mature as a rule before there Is real
need for them In dairy feeding. The
earlier varieties of sweet corn nre
lacking in stalk and leaf as compared
with the larger and later sorts.
Fowls in Orchard Kill
Many Injurious Insects
Any fruit which grows high enough
to be out of reach of the hens Is
benefited by their presence. Better
crops are produced and greater
growth Is In evidence. Some years ago
Cornell university made a test which
showed very conclusively that the
presence of chickens in an orchard did
more good towards killing injurious in-
sects than all the liquid sprays that
could be applied.
Fall Calving Desirable
on Many Dairy Farms
Under most conditions on the dairy
farm, says the Department of Agricul-
ture, fall calving Is desirable. The calf
receives milk for the first few months
of Its life, and when it Is ready to be
weaned from this food good succulent
pasture Is available. During the win-
ter It has learned to eat grain and
roughage while it has been getting
whole milk, skim milk, or milk substi-
tutes, nnd when grass comes It enn
make the change without getting a set-
nnck. There Is another advantage In
full calving, us the cow gives the
largest flow of milk at the season when
prices are usually the highest. Also
calves are at the right age so that If
well developed they may be bred to
calve In the fall. From the standpoint
of profits on milk, local conditions,
such as cost of feed and price of milk
in different seasons, should have con-
Like Most Women.
I shall never forget the agony of it.
I was looking at ribbons In a depart-
ment store. Like most women, I have
a habit of putting my purse on the
counter In front of me while examin-
ing merchandise. Not finding what I
wanted, I picked up what I thought
was my leather handbag and walked
a few steps away when I became
aware that my own hag was swinging
on my arm. Fearfully I looked to see
what It was that I had picked up, and,
to my horror, discovered I had picked
up another woman’s purse.—Exchange.
Where Hen Is Unique.
The hen Is the only living critter that
can sit still and produce divideiids.
You are bright, but you can’t tell
how many toes a cat has without look-
(©, lltt, Was tiro Nawapaper Union.)
Little Improvement in
Quality of Seed Helps
It has been estimated that more
than 14,000,000 pounds of seeds, ex-
clusive of seed potatoes, seed sugar
canes, nnd other vegetative planting
stocks, are sown or planted nnnunlly
In this country. Even a small Im-
provement In the quality of seed
planting would result In larger crops
at little or no additional expense or
In the same production on a smaller
Without Good Pasture
Hogs Are Unprofitable
All through the summer season hogs
should have access to pasture. Sows
with pigs cannot do their best in
small, dry enclosures, and they will
not be profitable when so confined.
“It Is natural for hogs to exercise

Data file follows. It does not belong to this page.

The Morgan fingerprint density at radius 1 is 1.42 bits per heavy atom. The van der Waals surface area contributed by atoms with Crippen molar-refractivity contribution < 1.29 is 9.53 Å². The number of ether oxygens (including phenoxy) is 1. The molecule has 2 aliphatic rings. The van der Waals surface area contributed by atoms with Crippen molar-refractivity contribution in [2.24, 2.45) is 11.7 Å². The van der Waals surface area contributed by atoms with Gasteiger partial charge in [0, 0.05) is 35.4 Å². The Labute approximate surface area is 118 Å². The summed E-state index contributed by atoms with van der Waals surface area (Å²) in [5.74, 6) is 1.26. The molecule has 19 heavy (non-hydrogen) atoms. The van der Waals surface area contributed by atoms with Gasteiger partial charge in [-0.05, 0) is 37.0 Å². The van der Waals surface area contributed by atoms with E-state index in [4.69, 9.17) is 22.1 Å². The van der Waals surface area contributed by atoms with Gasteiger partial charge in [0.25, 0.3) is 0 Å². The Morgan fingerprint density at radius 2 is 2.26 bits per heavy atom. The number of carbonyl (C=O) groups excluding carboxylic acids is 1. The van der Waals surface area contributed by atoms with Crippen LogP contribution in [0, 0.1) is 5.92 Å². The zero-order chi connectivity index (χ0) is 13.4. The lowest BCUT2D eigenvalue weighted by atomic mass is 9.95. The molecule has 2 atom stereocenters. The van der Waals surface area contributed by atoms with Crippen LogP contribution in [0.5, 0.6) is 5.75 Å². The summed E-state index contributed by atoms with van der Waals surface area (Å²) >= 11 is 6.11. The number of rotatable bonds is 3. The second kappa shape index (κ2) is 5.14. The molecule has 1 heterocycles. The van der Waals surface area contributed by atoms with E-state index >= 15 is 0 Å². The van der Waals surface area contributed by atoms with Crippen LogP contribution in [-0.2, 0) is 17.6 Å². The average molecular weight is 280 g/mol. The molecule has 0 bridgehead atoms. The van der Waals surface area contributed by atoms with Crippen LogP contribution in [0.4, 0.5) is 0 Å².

in fields, root In the ground nnd
choose their ration from the variety
of plants to which they have access,”
says R. W. Clark of the Colorado Ag-
ricultural college. Man cannot furn-
ish a ration comparable to pasture In
all other respects A pasture Is the
first thing that should be provided In
pork production and pigs should have
constant access to It from the time
they are horn until disposed of.
Consider Farmer First
in Establishing Routes
Horses’ Shoulders Need
Bathing in Salt Water
Are Usually Due to
When you are constipated,
not enough of Nature’s lu-
bricating liquid is produced
in the bowel to keep the food
waste soft and moving. Doc- M
tor’s prescribe Nujol because
it acts like this natural lubri-
cant and thus secures regular
bowel movementsby Nature’s
Nujol is a lubricant—not a
medicine or laxative—so cannot
gripe. Try it today.
I could not but obey that inward
monitor, I knew not what, that spaka
to ma £roui heaven.—John Milton.
When establishing routes for good
roads, the Interest of the farmers Is
the first thing that should he taken
Into account. As It Is over them that
all that goes to clothe and feed the
hungry ungrateful world must he
transported, let thu slogan of roads
be, "Farmera First.”
Since the power of a horse Is applied
through the collar. It Is of utmost Im-
portance that the collar should fit the
neck and shoulders. Carelessness In
using bndly-fittlng collars not only
develops sores and ugly scara, but
many times causes horses to become
balky. Horses’ shoulders should ba
bathed In salt water every evening,
in order to harden them.
Money back without question
if HUNT’S HALVE fails in the
treatment of ITCH, ECZEMA,
RING WORM,TETTER or other
itching skin diseases. Price
____-Qg earn umrBDEa. > •
75c at druggists, or direct from
eharii Matficiaa Co .Shannii.TaL
Shave, Bathe and
Shampoo with one
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Hoffman, J. W. Seminole County News (Seminole, Okla.), Vol. 17, No. 14, Ed. 1 Thursday, June 21, 1923, newspaper, June 21, 1923; Seminole, Oklahoma. (https://gateway.okhistory.org/ark:/67531/metadc859950/m1/6/: accessed July 3, 2022), The Gateway to Oklahoma History, https://gateway.okhistory.org; crediting Oklahoma Historical Society.